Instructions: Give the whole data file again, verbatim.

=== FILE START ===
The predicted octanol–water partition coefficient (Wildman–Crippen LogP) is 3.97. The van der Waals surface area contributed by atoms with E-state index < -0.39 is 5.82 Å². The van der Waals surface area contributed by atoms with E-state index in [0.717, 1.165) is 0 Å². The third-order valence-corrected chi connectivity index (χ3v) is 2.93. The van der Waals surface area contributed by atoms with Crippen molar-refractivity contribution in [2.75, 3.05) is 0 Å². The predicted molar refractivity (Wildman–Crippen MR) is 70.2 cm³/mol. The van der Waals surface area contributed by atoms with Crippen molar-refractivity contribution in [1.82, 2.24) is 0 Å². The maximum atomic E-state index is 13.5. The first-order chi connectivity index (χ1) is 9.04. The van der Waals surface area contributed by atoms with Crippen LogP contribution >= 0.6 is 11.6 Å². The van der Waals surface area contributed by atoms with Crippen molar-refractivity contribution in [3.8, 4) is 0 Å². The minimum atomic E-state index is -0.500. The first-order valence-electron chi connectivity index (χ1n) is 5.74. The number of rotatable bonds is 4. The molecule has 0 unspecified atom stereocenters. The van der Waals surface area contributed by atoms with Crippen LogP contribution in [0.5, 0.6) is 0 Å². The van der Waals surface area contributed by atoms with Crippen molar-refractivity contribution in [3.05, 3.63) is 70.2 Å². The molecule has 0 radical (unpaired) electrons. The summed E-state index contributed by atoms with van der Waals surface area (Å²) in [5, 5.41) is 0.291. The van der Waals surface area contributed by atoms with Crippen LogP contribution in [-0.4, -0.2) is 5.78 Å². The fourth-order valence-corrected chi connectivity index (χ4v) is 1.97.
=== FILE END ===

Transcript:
The predicted octanol–water partition coefficient (Wildman–Crippen LogP) is 3.97. The van der Waals surface area contributed by atoms with E-state index < -0.39 is 5.82 Å². The van der Waals surface area contributed by atoms with E-state index in [0.717, 1.165) is 0 Å². The third-order valence-corrected chi connectivity index (χ3v) is 2.93. The van der Waals surface area contributed by atoms with Crippen molar-refractivity contribution in [2.75, 3.05) is 0 Å². The predicted molar refractivity (Wildman–Crippen MR) is 70.2 cm³/mol. The van der Waals surface area contributed by atoms with Crippen molar-refractivity contribution in [1.82, 2.24) is 0 Å². The maximum atomic E-state index is 13.5. The first-order chi connectivity index (χ1) is 9.04. The van der Waals surface area contributed by atoms with Crippen LogP contribution >= 0.6 is 11.6 Å². The van der Waals surface area contributed by atoms with Crippen molar-refractivity contribution in [3.8, 4) is 0 Å². The minimum atomic E-state index is -0.500. The first-order valence-electron chi connectivity index (χ1n) is 5.74. The number of rotatable bonds is 4. The molecule has 0 unspecified atom stereocenters. The van der Waals surface area contributed by atoms with Crippen LogP contribution in [0.5, 0.6) is 0 Å². The van der Waals surface area contributed by atoms with Crippen molar-refractivity contribution in [3.05, 3.63) is 70.2 Å². The molecule has 0 radical (unpaired) electrons. The summed E-state index contributed by atoms with van der Waals surface area (Å²) in [5, 5.41) is 0.291. The van der Waals surface area contributed by atoms with Crippen LogP contribution in [-0.4, -0.2) is 5.78 Å². The fourth-order valence-corrected chi connectivity index (χ4v) is 1.97.